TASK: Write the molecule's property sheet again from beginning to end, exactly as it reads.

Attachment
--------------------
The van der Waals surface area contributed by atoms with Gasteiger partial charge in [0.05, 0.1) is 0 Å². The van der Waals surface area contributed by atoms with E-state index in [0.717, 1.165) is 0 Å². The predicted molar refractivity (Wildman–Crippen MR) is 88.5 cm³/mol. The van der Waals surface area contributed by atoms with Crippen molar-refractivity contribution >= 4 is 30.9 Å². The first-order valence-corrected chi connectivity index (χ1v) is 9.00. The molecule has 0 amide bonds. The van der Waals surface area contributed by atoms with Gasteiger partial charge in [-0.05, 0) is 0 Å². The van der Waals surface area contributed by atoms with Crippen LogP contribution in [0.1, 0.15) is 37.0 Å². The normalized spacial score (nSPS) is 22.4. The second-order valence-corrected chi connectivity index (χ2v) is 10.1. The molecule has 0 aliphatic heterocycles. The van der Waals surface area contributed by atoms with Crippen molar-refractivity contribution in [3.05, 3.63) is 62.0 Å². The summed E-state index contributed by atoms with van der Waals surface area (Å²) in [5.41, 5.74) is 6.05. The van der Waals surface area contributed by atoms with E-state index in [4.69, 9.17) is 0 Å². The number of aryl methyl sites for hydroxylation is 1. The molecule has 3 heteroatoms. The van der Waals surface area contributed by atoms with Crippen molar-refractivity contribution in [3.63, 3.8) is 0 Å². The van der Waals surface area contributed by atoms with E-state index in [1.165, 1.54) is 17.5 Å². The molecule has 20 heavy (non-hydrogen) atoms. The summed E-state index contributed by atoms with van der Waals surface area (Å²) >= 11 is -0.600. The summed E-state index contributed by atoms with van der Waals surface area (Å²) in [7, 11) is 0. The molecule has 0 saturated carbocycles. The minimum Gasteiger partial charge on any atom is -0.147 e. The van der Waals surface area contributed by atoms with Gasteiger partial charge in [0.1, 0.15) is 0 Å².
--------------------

The van der Waals surface area contributed by atoms with Gasteiger partial charge in [0.05, 0.1) is 0 Å². The van der Waals surface area contributed by atoms with E-state index in [0.717, 1.165) is 0 Å². The predicted molar refractivity (Wildman–Crippen MR) is 88.5 cm³/mol. The van der Waals surface area contributed by atoms with Crippen molar-refractivity contribution >= 4 is 30.9 Å². The first-order valence-corrected chi connectivity index (χ1v) is 9.00. The molecule has 0 amide bonds. The van der Waals surface area contributed by atoms with Gasteiger partial charge in [-0.05, 0) is 0 Å². The van der Waals surface area contributed by atoms with Crippen LogP contribution in [0.1, 0.15) is 37.0 Å². The normalized spacial score (nSPS) is 22.4. The second-order valence-corrected chi connectivity index (χ2v) is 10.1. The molecule has 0 aliphatic heterocycles. The van der Waals surface area contributed by atoms with Crippen molar-refractivity contribution in [3.05, 3.63) is 62.0 Å². The summed E-state index contributed by atoms with van der Waals surface area (Å²) in [5.41, 5.74) is 6.05. The van der Waals surface area contributed by atoms with E-state index in [4.69, 9.17) is 0 Å². The number of aryl methyl sites for hydroxylation is 1. The molecule has 3 heteroatoms. The van der Waals surface area contributed by atoms with Crippen molar-refractivity contribution in [3.63, 3.8) is 0 Å². The van der Waals surface area contributed by atoms with E-state index in [1.165, 1.54) is 17.5 Å². The molecule has 20 heavy (non-hydrogen) atoms. The summed E-state index contributed by atoms with van der Waals surface area (Å²) >= 11 is -0.600. The summed E-state index contributed by atoms with van der Waals surface area (Å²) in [7, 11) is 0. The molecule has 0 saturated carbocycles. The minimum Gasteiger partial charge on any atom is -0.147 e. The van der Waals surface area contributed by atoms with Gasteiger partial charge in [0.1, 0.15) is 0 Å².